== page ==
When Ricoh was founded in Japan in 1936, it was built on three principles: “Love your neighbour, love your country, love your work.” Those ideals have served the company well— it now ranks among the Fortune Global 500. But as it moves to a new way of doing business, Ricoh is using the principles of personality type to give its sales leaders another dictum to live by: “Know yourself.”
Ian Harris, senior executive coach for Ricoh’s North American region and a former vice-president of HR with Ricoh Canada, says the company is moving to a “services-led model,” an approach aimed at selling solutions for clients’ growing need to manage the flow of information in a digital office. The new model is rife with opportunities, but implementing it means helping sales leaders redefine a successful sale. “Anybody can sell a box,” says Harris, “but that may not fit the client’s need.”
Harris says Ricoh looked at leadership development as a way to set up its sales leaders for success: “What could the company do to help them meet our global challenges? And what should they be looking at for their own personal development?” For the sales leaders themselves, another question was vital: “How do you increase profitability?”
The global challenges are many for an industry leader with more than 100,000 employees worldwide. “The organization is trying to get information, but people are inundated with data,” says Harris. “There are technological shifts toward mobile, tablet and cloud computing. And there are demographic shifts, with boomers exiting the workforce.”
With those challenges in mind, Ricoh brought together 130 of its senior sales leaders at a recent conference. The five-day gathering included a half-day workshop devoted to the Myers-Briggs Type Indicator® (MBTI®) assessment.
When it came to using the MBTI tool, Harris faced a challenge of his own. “This is a unique group—with a majority of preferences for Extraversion and Thinking. They need knowledge before they’ll buy in, so they wanted background on the tool.”
Harris, who was certified to use the MBTI assessment by Psychometrics Canada, drew on information from the Introduction to Type and Leadership book series, which he also uses as part of his executive coaching, to show participants the theory behind the tool and help them understand how they could use it in their jobs.
In the half-day session, he used the MBTI Step I Interpretive Report for Organizations, administered through Psychometrics Canada’s online testing platform, CareerID, along with practical exercises to demonstrate how accurate it is. In one exercise, participants were grouped based on their type and asked how they spent their weekend. “It’s an exercise that’s fun but also drives points home,” says Harris. The exercise illuminated differences between introverts and extraverts; the groups then talked about those differences, comparing and validating their results with others in the process.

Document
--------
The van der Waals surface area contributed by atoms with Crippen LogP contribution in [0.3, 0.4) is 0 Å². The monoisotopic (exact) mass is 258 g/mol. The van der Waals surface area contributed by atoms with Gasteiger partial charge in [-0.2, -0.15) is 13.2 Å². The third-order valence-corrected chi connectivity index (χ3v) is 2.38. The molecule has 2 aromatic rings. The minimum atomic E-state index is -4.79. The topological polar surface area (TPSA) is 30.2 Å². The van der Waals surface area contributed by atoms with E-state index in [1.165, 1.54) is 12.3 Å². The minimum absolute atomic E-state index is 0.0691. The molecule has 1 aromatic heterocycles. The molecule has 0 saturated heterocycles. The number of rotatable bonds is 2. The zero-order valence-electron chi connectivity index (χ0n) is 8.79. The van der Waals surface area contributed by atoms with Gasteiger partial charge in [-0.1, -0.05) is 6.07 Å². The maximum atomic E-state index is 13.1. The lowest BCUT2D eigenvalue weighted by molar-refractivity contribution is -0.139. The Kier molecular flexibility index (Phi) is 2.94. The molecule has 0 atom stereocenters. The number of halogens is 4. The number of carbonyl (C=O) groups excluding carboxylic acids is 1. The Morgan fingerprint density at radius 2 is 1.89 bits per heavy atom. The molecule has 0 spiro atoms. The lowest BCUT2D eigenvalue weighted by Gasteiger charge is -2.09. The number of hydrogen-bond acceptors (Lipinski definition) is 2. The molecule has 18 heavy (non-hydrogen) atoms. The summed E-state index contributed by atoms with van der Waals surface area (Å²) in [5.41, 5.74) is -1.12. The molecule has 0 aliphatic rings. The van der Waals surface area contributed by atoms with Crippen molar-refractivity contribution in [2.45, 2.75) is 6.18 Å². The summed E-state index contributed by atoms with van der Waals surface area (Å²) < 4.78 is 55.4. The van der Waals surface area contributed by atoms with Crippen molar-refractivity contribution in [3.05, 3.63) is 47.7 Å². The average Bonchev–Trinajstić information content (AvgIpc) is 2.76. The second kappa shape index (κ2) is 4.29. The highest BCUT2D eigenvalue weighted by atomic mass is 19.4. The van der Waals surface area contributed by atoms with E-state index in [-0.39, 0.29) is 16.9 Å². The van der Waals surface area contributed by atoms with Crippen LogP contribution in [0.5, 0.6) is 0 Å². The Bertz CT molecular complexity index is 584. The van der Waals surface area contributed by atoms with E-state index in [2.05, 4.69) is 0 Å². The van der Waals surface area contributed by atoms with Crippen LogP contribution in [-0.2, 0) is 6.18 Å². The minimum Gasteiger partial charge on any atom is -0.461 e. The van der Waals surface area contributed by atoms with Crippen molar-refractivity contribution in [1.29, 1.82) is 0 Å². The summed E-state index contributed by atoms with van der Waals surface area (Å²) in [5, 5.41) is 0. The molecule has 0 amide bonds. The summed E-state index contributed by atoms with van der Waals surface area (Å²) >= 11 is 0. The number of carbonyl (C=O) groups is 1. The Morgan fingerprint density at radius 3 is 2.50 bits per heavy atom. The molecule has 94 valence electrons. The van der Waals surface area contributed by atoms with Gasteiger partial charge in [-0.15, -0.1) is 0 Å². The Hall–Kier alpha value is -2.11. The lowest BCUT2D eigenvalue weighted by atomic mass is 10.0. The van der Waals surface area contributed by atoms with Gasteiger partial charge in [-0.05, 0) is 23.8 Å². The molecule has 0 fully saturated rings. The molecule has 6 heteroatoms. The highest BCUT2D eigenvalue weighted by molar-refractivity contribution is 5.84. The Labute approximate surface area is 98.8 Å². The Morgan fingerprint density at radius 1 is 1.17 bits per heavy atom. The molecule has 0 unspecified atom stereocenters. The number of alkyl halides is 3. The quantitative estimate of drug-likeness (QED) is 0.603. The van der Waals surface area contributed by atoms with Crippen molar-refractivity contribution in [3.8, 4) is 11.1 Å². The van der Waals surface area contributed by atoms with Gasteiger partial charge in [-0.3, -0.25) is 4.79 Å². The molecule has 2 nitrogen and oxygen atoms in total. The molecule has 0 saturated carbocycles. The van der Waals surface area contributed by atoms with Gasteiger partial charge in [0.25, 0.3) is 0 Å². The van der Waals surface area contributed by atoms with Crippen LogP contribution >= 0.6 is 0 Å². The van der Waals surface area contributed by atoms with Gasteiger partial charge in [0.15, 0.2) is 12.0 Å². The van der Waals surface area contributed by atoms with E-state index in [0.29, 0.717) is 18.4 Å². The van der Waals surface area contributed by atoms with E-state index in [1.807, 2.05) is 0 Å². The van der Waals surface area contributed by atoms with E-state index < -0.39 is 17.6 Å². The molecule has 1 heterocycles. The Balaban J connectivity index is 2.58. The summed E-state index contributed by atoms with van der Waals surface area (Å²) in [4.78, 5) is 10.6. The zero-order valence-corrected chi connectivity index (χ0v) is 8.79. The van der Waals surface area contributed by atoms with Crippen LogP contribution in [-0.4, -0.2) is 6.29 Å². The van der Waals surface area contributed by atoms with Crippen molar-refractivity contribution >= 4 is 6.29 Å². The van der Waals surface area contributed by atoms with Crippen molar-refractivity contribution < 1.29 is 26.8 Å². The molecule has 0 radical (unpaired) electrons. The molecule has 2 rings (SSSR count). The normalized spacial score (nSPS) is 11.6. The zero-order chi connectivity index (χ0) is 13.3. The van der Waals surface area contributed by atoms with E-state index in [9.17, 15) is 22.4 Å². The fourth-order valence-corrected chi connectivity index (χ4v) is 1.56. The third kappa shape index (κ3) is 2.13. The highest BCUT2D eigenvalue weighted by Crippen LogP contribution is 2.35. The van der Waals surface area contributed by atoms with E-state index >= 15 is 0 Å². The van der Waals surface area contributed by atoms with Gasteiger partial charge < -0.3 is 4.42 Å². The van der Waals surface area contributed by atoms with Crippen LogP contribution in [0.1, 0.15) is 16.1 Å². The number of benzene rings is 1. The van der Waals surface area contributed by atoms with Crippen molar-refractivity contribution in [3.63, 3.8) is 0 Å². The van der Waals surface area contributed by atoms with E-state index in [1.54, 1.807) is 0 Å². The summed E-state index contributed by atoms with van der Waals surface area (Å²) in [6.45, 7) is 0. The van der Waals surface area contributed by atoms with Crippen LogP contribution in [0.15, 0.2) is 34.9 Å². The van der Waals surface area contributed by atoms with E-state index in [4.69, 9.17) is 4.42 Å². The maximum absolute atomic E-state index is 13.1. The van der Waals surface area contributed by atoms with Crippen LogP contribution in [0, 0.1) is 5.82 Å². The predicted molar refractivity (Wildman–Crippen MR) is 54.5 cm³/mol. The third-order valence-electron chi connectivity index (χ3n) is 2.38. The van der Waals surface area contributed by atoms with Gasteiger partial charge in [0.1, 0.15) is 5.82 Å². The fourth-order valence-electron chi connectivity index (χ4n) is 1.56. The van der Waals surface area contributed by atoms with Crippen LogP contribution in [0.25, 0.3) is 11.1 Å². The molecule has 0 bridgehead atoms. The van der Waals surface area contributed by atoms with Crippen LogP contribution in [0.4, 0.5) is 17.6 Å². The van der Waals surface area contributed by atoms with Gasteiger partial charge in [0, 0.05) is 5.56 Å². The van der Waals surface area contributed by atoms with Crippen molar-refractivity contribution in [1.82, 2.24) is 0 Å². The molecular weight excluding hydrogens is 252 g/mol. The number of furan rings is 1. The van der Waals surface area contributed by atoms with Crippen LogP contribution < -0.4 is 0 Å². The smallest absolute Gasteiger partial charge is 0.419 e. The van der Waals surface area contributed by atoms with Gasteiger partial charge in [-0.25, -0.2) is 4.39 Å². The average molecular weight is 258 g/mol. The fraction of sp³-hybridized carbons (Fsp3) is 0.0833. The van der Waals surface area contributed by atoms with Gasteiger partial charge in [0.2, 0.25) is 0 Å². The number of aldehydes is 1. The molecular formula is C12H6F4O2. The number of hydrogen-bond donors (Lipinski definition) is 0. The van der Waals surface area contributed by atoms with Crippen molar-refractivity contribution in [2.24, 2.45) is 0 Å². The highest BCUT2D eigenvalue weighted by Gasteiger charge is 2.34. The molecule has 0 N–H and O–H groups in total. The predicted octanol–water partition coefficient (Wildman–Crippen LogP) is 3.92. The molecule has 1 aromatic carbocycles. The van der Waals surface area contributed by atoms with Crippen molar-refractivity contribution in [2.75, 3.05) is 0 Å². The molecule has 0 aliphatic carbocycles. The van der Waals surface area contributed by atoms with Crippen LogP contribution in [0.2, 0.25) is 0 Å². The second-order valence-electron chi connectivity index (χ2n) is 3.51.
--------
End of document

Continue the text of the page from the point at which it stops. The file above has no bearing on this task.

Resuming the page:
After the conference—where attendees rated Harris in the top quartile of 23 speakers—Harris heard reports back from the participants’ own leaders, saying they were making concerted efforts to deal with weaknesses and showing more self-awareness. “It makes people more cognizant of differences between them, and of the value of those differences,” he says.
He has since expanded on his use of the MBTI tool, ingraining it into executive coaching. “There’s not a lot of pushback. The MBTI language has captured their attention.”
In the executive coaching context, Harris says, “Once you know someone’s type, you can communicate better with them” about issues of leaders’ influence, stress and change, decision-making and problem-solving.
Out of the coaching sessions emerges an individual development plan that focuses on the competencies each participant wants to develop. The MBTI information is used to supplement the plan, and participants are encouraged to share their results with their supervisors and teams. “If they have that info, they can build it into the cadence of their one-on-one meetings.”
“The idea is to help you understand yourself, help you understand others and help you work in teams. What will you do differently? How? When?”
In coaching, Harris also uses information from the MBTI tool to help leaders “loosen up, get beyond past practices and get to behaviour change and adaptation.” He notes that many sales leaders are good at their job, but tend to rely on a foundation of what has worked before.
“But in a time of change, moving to the services-led business model, the MBTI tool gives them a roadmap to remaining open to change.”
Ian Harris is a senior executive coach with Ricoh, where he uses a collaborative approach to improve executives’ overall performance management, leadership behaviour and competencies. He holds a diploma in HR management from the British Columbia Institute of Technology and is certified to use a variety of assessments including the MBTI.